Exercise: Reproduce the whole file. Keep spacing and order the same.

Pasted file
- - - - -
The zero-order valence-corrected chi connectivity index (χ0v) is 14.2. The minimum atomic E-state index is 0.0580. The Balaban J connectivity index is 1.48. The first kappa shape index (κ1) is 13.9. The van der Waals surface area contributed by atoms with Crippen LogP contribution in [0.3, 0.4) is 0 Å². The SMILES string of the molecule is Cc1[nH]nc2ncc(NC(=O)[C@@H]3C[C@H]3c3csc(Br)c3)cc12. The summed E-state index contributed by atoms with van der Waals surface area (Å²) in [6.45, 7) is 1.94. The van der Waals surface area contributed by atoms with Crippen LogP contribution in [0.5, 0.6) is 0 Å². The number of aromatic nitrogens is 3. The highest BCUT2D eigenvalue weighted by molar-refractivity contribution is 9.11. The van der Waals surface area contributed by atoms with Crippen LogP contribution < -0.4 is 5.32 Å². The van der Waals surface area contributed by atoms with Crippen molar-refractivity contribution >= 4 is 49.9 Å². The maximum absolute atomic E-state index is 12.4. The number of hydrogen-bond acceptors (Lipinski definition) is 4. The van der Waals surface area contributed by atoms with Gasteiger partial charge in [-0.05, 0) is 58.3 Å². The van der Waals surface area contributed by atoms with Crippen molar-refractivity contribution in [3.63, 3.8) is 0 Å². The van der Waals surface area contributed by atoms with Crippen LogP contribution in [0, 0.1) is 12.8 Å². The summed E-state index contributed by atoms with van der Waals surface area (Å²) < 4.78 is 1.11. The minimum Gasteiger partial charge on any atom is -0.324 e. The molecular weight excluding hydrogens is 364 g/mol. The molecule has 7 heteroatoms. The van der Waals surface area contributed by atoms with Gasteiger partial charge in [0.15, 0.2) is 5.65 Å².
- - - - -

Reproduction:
The zero-order valence-corrected chi connectivity index (χ0v) is 14.2. The minimum atomic E-state index is 0.0580. The Balaban J connectivity index is 1.48. The first kappa shape index (κ1) is 13.9. The van der Waals surface area contributed by atoms with Crippen LogP contribution in [0.3, 0.4) is 0 Å². The SMILES string of the molecule is Cc1[nH]nc2ncc(NC(=O)[C@@H]3C[C@H]3c3csc(Br)c3)cc12. The summed E-state index contributed by atoms with van der Waals surface area (Å²) in [6.45, 7) is 1.94. The van der Waals surface area contributed by atoms with Crippen LogP contribution in [0.5, 0.6) is 0 Å². The number of aromatic nitrogens is 3. The highest BCUT2D eigenvalue weighted by molar-refractivity contribution is 9.11. The van der Waals surface area contributed by atoms with Crippen LogP contribution < -0.4 is 5.32 Å². The van der Waals surface area contributed by atoms with Crippen molar-refractivity contribution >= 4 is 49.9 Å². The maximum absolute atomic E-state index is 12.4. The number of hydrogen-bond acceptors (Lipinski definition) is 4. The van der Waals surface area contributed by atoms with Gasteiger partial charge in [-0.05, 0) is 58.3 Å². The van der Waals surface area contributed by atoms with Crippen molar-refractivity contribution in [3.63, 3.8) is 0 Å². The van der Waals surface area contributed by atoms with Crippen LogP contribution in [0, 0.1) is 12.8 Å². The summed E-state index contributed by atoms with van der Waals surface area (Å²) < 4.78 is 1.11. The minimum Gasteiger partial charge on any atom is -0.324 e. The molecular weight excluding hydrogens is 364 g/mol. The molecule has 7 heteroatoms. The van der Waals surface area contributed by atoms with Gasteiger partial charge in [0.15, 0.2) is 5.65 Å².